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FOR IMMEDIATE RELEASE
February 4, 2009
2:03 PM

CONTACT: Consumer Federation of America

Chris Waldrop, 202-797-8551
Carol Tucker-Foreman, 202-441-4510

CFA Supports Efforts to Modernize Food Safety System

WASHINGTON - February 4 - Consumer Federation of America today endorsed the Food Safety Modernization Act introduced by Rep Rosa DeLauro (D-CT) and urged the Congress to act quickly and favorably on it.

“The Food Safety Modernization Act provides essential tools to begin rebuilding the federal government’s capacity to assure our food is safe,” stated Chris Waldrop, director of CFA’s Food Policy Institute. “The past few years have been marred by a series of food poisoning outbreaks traced to contaminated products we assumed were safe to put on the family dinner table. Common foods such as spinach, leafy greens, jalapeno peppers and peanut butter have caused hundreds of illnesses and more than a dozen deaths. These outbreaks provide the public, the Congress and President Obama alarming evidence that the agency charged with assuring the safety of most of the nation’s food supply does not have the legal authority, the leadership or the structural integrity to do the job.

“FDA’s food safety program is primarily remedial. The Agency waits until reports of illness and death accumulate before it takes action. Congresswoman DeLauro’s bill introduces a new paradigm, requiring the FDA to adopt a program that prevents foodborne illnesses.”

The Food Safety Modernization Act:
-- Compels all domestic food processing plants to register with the FDA and to develop process controls that reduce the risk of contamination.

--Requires the FDA to establish and enforce performance standards limiting contaminants in food; to inspect food processing plants on a risk-based frequency; to set up on-farm food safety measures; to develop the ability to trace contaminated foods back to their source; and to work more closely with state and local health authorities.

--Provides the government new authority to require companies to recall adulterated food and to assess civil and criminal penalties against persons who break the law and expands existing authority to seize and detain contaminated food.

--Requires imported foods to meet the same standards for food safety as domestic foods and establishes a program to assure the safety of imported foods.

--Increases the frequency of FDA inspections of food processing facilities. Currently, the FDA inspects some plants only once every ten years. The FSMA requires inspections based on degree of risk. Plants producing the highest risk foods would be inspected daily and every plant would be inspected at least once a year.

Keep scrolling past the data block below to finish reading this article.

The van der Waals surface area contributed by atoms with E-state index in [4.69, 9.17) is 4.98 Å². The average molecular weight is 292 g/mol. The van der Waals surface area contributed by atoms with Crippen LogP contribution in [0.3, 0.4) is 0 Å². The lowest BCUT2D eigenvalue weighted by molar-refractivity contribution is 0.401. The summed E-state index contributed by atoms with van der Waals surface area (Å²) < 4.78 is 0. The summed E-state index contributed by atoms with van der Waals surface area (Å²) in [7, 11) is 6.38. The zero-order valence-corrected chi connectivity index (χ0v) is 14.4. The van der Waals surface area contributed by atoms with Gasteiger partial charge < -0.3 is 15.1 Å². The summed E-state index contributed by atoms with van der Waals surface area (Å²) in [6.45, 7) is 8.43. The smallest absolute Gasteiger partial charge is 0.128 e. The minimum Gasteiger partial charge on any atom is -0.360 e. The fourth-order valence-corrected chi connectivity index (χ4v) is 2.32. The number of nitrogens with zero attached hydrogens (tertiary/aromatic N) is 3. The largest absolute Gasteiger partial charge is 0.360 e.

Finally, the Food Safety Modernization Act addresses the inadequate food safety structure at the Department of Health and Human Services. Food safety is, at best, a second tier issue at the giant department and it has been a neglected stepchild in the Food and Drug Administration where leaders are chosen for their expertise in drug research and regulation.

The DeLauro bill creates a new Food Safety Administration within the Department and assigns authority and responsibility for managing the HHS food safety programs, budget and personnel to a newly created Commissioner of Food Safety and Nutrition. Responsibility for regulating drugs, medical devices and cosmetics would reside in a renamed Federal Drug Administration which would be led by the Commissioner of Drugs.

Carol L. Tucker-Foreman, CFA’s distinguished fellow in food safety added, “Even the most powerful person in the world has to worry about keeping his family safe from contaminated food. Last week President Obama reacted like any other father to the massive peanut butter contamination. In the midst of dealing with the nation’s economic problems, he expressed concern that his peanut butter loving daughter might contract salmonellosis from eating a favorite sandwich. Unlike other parents, however,” Tucker- Foreman said, “the President has the power to launch changes that will help protect us all.

“We realize the new Administration must address problems with the nation’s economy, job loss and business failure and that establishing a new health care system is a priority.

However, history suggests we will continue to be exposed to serious food poisoning outbreaks until the dysfunctional HHS food safety program is strengthened. We hope the President will consider urging Congress to fast track passage of food safety legislation that includes the kind of authorities envisioned by Representative DeLauro.”
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